In 2008, this 1948 Tucker Sedan was offered for sale at the 'Sports & Classics of Monterey' presented by RM Auctions. It was estimated to sell for $500,000 - $600,000. An astonishing high bid of $1,017,500, including buyer's premium, was enough to secure new ownership. This bid was well above the estimated value, but with only 51 examples ever created, that was the price needed to own this car. Needless to say, the lot was sold. By Daniel Vaughan | Jan 2009
This is Tucker #1001, the first car off the prototype production line. It was the current owner's second Tucker, purchased in 1973 at the urging of his brother. This car utilizes the Tucker Y-1 transmission, a Tucker-modified Cord 810/812 front-wheel drive unit.
It also features the rubber torsion tube suspension, which was plagued by sever toe-in during braking. It is painted in its original Tucker maroon 600 color scheme.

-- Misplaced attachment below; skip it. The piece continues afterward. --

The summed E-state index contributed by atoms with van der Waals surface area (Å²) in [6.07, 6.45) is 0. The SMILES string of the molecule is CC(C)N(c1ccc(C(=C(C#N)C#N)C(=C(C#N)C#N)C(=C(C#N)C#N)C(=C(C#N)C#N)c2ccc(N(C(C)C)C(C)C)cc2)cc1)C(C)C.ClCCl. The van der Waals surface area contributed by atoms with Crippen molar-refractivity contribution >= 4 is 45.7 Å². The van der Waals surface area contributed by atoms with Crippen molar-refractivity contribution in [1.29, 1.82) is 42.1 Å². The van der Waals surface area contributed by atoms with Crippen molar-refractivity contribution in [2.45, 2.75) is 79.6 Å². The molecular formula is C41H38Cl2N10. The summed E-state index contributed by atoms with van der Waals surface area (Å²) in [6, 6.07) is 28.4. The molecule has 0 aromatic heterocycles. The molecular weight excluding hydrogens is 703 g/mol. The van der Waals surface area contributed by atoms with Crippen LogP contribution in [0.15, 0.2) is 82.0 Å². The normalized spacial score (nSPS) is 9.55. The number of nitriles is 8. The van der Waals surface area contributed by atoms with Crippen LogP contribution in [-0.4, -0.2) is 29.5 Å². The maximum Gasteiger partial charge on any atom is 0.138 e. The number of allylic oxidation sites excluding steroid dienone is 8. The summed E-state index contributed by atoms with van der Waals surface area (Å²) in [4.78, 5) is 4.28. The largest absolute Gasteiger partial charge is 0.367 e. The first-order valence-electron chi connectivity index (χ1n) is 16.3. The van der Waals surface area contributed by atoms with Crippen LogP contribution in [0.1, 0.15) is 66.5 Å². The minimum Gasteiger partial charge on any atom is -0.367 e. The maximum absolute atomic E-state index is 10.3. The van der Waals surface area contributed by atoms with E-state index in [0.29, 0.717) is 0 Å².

After chassis number 1003, the rear fenders were changed to allow wheel removal, while the suspension was converted to a rubber sandwich style arrangement.Source - AACA
Sold for $1,320,000 at 2012 Gooding & Company. This Tucker, #34 of only 51 produced, sold for $2,450. It was originally titled to Samuel L. Winternitz & Co. of Chicago, IL, and was used as one of ten promotional cars that traveled the U.S. It was sold to Joy Brothers Motors of St. Paul, MN, for [Read More...]